Veterinarian Dr. James Isaacs was interviewed on Calabasa.Patch.com regarding how to pick a good dog food. Something Dr. Isaacs shared in this interview I just had to try. Here’s what I did…
I get all sorts of Google alerts; pet food, pet food recalls, and many more. One of my Google alerts sent me an article posted on Patch.com which was advice from a veterinarian on selection of dog food/pet nutrition. This article/interview was very interesting.
Below is an excerpt of that article…
DR. JAMES ISAACS: You walk down the aisle of pet foods, looking at gleaming cans, brightly labeled bags, coupons, and shelf talkers, and try to make a decision on the best food for your dog or cat.
PATCH: They all look colorful and attractive.
DR. JAMES ISAACS: And they’ve all gotta be decent, right?
PATCH: They wouldn’t be on the shelves, if they weren’t okay.
DR. JAMES ISAACS: Think again. One study of human food consumption determined that if all the bad food (meaning food that is harmful to your health) were removed from an average supermarket, all that would remain would be a tiny, convenience store.
PATCH: You’re saying there is little decent nutrition out there, even for us?
DR. JAMES ISAACS: If such peril awaits us on the shelves of “quality,” human foods, what do you think might be the case for the less regulated pet food industry?
PATCH:The bags are pretty, but the picture isn’t pretty at all?
DR. JAMES ISAACS: I had one experience with a well known, kibbled dog food that touted “Lamb and Rice Formula.” We took the entire bag of kibble and emptied it into a trash can filled with warm water. We stirred the food until it was mushy and let it sit for 2 hours.
PATCH: I’m going to guess fat floated to the top?
DR. JAMES ISAACS: When we returned, we saw the top three inches of the water in the can was covered with floating wool.
DR. JAMES ISAACS: Admittedly, wool is found on lambs, but is it food? Should it be eaten by our pets?
PATCH: More swindling on Wool Street!
DR. JAMES ISAACS: Needless to say the nutritional value of wool (and who knows what other inedible parts of the animal found its way into that pet food) is questionable.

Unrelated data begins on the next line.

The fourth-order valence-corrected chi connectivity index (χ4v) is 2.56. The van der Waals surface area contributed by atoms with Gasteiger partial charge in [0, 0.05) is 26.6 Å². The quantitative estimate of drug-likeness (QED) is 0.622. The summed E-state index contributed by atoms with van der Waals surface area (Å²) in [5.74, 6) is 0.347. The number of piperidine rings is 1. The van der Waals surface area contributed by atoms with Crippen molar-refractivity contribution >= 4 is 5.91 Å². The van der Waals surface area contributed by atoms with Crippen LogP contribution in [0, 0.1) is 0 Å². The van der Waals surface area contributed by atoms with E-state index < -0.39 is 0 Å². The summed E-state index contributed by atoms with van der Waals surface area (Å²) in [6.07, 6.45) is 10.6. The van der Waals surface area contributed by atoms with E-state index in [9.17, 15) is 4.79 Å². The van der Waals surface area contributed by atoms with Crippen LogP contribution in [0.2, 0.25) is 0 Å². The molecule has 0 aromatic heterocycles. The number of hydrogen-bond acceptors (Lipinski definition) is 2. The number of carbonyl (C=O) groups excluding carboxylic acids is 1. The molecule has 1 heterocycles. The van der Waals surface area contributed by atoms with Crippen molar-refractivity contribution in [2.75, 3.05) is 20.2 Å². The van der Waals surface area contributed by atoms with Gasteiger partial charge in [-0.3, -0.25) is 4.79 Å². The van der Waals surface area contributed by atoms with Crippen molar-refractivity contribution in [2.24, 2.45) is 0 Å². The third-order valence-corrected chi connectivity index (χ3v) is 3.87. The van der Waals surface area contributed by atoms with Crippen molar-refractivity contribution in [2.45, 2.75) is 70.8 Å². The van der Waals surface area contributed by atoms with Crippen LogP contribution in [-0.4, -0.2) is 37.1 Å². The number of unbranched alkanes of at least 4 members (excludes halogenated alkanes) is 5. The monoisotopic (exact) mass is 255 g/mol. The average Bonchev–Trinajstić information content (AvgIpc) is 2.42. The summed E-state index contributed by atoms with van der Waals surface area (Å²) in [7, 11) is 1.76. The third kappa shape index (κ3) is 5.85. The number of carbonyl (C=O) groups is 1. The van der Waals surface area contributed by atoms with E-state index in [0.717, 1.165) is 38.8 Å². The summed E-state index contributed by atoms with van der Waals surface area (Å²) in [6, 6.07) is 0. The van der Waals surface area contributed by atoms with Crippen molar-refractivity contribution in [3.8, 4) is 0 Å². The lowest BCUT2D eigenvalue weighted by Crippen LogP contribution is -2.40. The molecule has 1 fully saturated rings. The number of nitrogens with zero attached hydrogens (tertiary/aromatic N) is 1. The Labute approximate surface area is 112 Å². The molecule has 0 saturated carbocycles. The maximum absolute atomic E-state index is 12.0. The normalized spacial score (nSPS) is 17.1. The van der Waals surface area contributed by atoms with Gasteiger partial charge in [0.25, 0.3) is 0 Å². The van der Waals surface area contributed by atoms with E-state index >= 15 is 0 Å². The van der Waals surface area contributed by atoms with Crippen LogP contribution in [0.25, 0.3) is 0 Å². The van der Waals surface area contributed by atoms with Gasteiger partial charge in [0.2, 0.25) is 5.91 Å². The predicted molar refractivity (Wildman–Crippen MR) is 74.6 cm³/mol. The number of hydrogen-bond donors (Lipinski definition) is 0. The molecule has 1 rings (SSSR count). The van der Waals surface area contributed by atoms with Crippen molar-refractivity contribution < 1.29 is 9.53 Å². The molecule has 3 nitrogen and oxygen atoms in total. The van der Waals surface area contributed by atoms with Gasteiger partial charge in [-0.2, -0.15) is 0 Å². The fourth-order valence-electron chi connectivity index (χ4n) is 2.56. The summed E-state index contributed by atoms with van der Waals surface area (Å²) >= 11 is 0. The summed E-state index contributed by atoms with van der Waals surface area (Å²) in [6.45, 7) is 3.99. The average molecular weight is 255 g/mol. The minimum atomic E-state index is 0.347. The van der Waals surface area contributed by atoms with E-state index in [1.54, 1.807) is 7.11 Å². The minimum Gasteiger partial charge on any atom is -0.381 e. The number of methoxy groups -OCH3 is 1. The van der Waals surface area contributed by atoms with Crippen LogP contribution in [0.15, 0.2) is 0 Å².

PATCH: Marketing “Lamb and Rice” was pulling the wool over our eyes.
This sounded like a very interesting experiment to me, so I purchased a lamb and rice dog food (couldn’t find a lamb and rice cat food at Wal-Mart), dumped the food into a garbage bag lined can, filled it with water…and waited anxiously.
After about two hours, we noticed little hairs sticking out of the puffed kibble. White hairs, as in lamb hairs…wool. The particular dog food was made with lamb meal, thus the lamb ingredient would have been ground and cooked prior to the ingredient being added to the rest of the ingredients in the pet food. Very surprising to find hairs in the swollen kibble with a lamb meal ingredient.
Two more hours of the lamb and rice dog food soaking in the water, there was very little noticeable change. Still puffed kibble, still little hairs sticking out of the kibble, but no 3 inches of wool floating on the top of the water soaked food.
Experiment number two was a lamb and rice dog food but this time the ‘lamb’ ingredient was not a meal; thus whole lamb (including hair) could have been added to the dog food. We added water and waited.
After two hours, no wool. Actually, this pet food – by ingredient definition should have been more likely to contain hairs than the dog food with the lamb meal ingredient. But, we found no hairs sticking out of the kibble with the lamb ingredient. However there was a great deal of bubbly looking fat floating on top (disgusting); much more than on the other dog food.
I did not get the same results as Dr. Isaacs. However, our little pet food experiment did prove some significant things.
1. Ingredients listed on the pet food label might not be what is actually in the pet food.
I have a difficult time believing that our first dog food was made from lamb meal (as the label stated). We saw tiny hairs sticking out of at least 1/3 of the water soaked kibble. The cooking/rendering process to make the lamb meal ingredient and cooking of the kibble itself should have destroyed most of the hair. I’d have to guess this dog food contained lamb instead of lamb meal (again, as the label stated).
2. The fat differences in these two foods, seemed to be vastly different (as seen in our little experiment).
Pet food labels are only required to state protein and fat minimum – not maximum. Pet food number two in our experiment had at least an inch of bubbly brown fat on top (of the water soaked kibble). Pet food number one had only small sections of bubbly brown fat. With this type of fat variation in two adult maintenance dog foods, it is no wonder there is an obesity epidemic in pets.
3. Pet owners aren’t consciously paying for wool when they purchase a lamb and rice pet food; hair/wool (feathers) has no place in pet food.
Federal and State Authorities (AAFCO) should be ashamed of themselves for allowing industry to pull the wool over millions of consumers eyes. I don’t know how they sleep at night.
Should any of you out there decide to try this little experiment yourself – and you happen to hit the wool jackpot as Dr. Isaacs did – send me your pictures!
Wishing you and your pet(s) the best,
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